“Something as simple as a pair of socks or a bottle of water or one of those silly $5 gift cards opens doors,” he said. “You can’t discount the human touch.”
Parker keeps two 4-inch binders in his squad, one full of gift cards for restaurants, the other filled with flyers for shelters, veterans services, medical resources, food banks and other organizations he works with regularly.
One of the biggest challenges, he says, is finding housing for men who are homeless but don’t have any other problems. Local charity organizations are geared toward families, substance abuse, domestic violence and other specific issues.
“Everybody has their own little niche, but there’s not a niche for normal guys who are just down on their luck,” he said.
Another challenge is pride – and its flipside, low self-esteem. Many people are reluctant to admit they need help; others don’t believe they deserve it.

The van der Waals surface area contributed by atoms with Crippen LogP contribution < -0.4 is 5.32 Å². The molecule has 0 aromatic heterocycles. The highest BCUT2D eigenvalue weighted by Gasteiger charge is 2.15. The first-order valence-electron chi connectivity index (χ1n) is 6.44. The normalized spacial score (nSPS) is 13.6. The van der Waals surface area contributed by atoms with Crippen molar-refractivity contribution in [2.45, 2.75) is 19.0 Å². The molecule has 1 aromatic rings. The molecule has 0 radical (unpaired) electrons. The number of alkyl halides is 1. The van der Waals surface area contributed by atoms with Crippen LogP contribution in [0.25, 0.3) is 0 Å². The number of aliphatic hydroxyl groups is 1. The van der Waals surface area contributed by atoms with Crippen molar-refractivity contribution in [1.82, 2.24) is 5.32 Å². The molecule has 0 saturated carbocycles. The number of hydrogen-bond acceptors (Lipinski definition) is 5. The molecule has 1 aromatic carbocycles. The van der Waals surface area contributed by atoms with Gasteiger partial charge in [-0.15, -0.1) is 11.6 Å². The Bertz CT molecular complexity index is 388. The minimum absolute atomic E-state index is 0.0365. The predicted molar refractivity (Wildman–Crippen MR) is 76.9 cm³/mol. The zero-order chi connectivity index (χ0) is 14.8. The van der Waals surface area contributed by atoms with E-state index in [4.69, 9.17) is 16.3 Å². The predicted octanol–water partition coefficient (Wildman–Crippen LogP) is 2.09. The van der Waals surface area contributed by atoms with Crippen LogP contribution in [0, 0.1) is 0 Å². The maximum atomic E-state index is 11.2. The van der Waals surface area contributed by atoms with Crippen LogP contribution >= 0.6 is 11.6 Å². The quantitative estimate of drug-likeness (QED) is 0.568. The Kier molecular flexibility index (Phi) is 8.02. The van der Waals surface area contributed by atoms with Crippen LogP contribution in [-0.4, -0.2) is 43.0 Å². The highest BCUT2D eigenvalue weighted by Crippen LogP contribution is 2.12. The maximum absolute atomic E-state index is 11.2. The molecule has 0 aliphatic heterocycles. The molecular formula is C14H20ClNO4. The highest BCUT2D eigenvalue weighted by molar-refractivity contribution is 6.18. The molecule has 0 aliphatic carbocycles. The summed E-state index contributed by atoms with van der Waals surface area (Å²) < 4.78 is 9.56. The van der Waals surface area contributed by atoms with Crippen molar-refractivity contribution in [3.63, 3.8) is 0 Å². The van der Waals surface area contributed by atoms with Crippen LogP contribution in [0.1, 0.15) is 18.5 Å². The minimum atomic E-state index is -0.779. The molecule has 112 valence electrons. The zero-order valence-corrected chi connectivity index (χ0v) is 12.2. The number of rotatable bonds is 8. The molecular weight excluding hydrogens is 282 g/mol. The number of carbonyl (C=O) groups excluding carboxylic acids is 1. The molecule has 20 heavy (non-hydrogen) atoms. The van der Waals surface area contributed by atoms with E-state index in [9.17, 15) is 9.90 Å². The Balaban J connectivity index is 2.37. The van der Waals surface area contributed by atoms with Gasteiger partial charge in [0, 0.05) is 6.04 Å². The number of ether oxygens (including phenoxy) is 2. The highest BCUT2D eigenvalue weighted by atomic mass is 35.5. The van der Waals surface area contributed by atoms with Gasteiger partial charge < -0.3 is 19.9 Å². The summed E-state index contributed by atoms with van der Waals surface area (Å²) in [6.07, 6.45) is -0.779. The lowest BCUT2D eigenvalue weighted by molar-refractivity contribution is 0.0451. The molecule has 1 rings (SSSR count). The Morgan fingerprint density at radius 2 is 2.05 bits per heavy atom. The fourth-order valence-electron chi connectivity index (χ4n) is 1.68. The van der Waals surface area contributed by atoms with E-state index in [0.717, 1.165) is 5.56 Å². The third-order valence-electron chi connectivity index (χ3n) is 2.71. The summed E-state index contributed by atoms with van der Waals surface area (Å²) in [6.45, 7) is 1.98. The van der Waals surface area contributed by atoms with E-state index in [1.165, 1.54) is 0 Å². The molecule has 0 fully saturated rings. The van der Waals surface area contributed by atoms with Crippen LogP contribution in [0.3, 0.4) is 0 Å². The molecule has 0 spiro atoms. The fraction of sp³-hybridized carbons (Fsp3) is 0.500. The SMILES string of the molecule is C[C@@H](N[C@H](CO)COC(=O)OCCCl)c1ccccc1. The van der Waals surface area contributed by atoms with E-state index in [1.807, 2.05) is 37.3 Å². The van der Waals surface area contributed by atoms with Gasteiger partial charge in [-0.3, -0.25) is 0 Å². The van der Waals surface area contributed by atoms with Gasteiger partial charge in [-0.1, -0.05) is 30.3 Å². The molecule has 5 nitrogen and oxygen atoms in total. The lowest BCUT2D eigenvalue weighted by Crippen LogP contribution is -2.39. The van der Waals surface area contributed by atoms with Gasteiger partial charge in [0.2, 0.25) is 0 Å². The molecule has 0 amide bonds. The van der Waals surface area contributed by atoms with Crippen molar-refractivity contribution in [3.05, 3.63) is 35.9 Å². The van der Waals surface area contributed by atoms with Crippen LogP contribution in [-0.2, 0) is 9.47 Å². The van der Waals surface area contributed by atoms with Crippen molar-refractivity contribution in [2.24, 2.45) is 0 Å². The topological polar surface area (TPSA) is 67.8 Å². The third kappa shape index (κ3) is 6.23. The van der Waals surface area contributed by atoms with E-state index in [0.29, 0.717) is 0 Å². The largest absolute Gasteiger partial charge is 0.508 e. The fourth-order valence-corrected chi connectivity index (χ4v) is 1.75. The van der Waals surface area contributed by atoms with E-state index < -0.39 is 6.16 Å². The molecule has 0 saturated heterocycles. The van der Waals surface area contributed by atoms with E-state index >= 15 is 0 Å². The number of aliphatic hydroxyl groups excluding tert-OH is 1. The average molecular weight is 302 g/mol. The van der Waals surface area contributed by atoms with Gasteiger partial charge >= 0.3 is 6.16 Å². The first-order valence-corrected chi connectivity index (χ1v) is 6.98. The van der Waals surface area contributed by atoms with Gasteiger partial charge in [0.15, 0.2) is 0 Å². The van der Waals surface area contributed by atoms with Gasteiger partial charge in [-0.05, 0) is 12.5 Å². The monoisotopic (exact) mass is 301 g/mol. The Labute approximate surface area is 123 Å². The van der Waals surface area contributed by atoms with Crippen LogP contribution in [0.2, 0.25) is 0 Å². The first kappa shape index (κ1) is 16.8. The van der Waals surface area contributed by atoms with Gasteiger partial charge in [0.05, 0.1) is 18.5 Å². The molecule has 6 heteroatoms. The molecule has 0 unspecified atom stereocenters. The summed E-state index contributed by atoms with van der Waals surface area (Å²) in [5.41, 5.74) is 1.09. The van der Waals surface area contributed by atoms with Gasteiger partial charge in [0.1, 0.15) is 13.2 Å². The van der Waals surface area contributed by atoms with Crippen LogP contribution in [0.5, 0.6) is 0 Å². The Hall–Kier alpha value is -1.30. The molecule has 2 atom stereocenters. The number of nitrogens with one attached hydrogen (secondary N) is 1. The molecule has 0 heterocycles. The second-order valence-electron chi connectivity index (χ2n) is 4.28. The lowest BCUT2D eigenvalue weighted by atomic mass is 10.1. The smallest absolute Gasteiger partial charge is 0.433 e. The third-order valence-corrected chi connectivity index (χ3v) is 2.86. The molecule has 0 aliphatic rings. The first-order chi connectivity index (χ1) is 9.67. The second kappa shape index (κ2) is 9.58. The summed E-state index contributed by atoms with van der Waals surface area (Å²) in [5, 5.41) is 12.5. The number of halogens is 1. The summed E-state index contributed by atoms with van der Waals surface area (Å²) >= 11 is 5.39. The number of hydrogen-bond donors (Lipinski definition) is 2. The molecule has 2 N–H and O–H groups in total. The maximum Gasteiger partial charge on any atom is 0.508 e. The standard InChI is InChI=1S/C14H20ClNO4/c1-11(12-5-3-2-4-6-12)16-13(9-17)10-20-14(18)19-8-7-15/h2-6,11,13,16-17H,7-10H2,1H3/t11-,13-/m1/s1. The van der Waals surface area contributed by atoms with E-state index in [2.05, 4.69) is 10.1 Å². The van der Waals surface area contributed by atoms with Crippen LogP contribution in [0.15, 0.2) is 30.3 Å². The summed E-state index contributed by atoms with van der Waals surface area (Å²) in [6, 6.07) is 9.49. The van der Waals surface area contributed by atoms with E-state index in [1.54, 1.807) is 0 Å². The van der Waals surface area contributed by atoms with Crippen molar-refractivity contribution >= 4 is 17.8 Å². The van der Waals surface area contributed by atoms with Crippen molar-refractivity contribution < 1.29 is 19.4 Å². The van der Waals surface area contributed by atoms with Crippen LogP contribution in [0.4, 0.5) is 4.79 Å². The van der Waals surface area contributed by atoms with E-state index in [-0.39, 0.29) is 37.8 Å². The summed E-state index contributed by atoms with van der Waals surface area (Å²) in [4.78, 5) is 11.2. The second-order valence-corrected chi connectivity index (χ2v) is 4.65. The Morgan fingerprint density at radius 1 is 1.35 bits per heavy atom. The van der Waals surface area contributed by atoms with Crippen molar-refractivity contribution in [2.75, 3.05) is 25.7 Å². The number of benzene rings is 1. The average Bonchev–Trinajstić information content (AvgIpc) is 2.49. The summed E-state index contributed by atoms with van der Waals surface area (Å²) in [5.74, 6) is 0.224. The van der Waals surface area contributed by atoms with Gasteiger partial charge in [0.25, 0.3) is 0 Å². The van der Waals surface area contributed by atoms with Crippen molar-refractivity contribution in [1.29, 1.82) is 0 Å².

“Self-esteem is a huge issue out there. It’s unbelievable how many people don’t think they’re worth helping,” said Parker. But he is undeterred.
“You can’t give up on them. If you do, then their incorrect notions of not being worthwhile come to life,” he said. “Everybody’s worth a second chance, or third or fourth or fifth chance. Why not?”
‘IT JUST TAKES A LITTLE BIT OF HARD WORK’
The HLO program is a work in progress, says Parker, and it requires a lot of patience, persistence and a little creativity, but he loves the job and would like to help other agencies develop similar efforts before he retires.
“I tell people every single person, no matter what’s going on, can become homeless,” he said. “If you’re living paycheck to paycheck, just like most of us do out here, it only takes one or two things – a health issue or a broken down car issue – and now you’ve landed yourself in your car and you’re trying to figure out a way to get back on your feet.”
It can be heartbreaking, he says, but at the same time, “It’s not anything that can’t be overcome. It just takes a little bit of hard work.”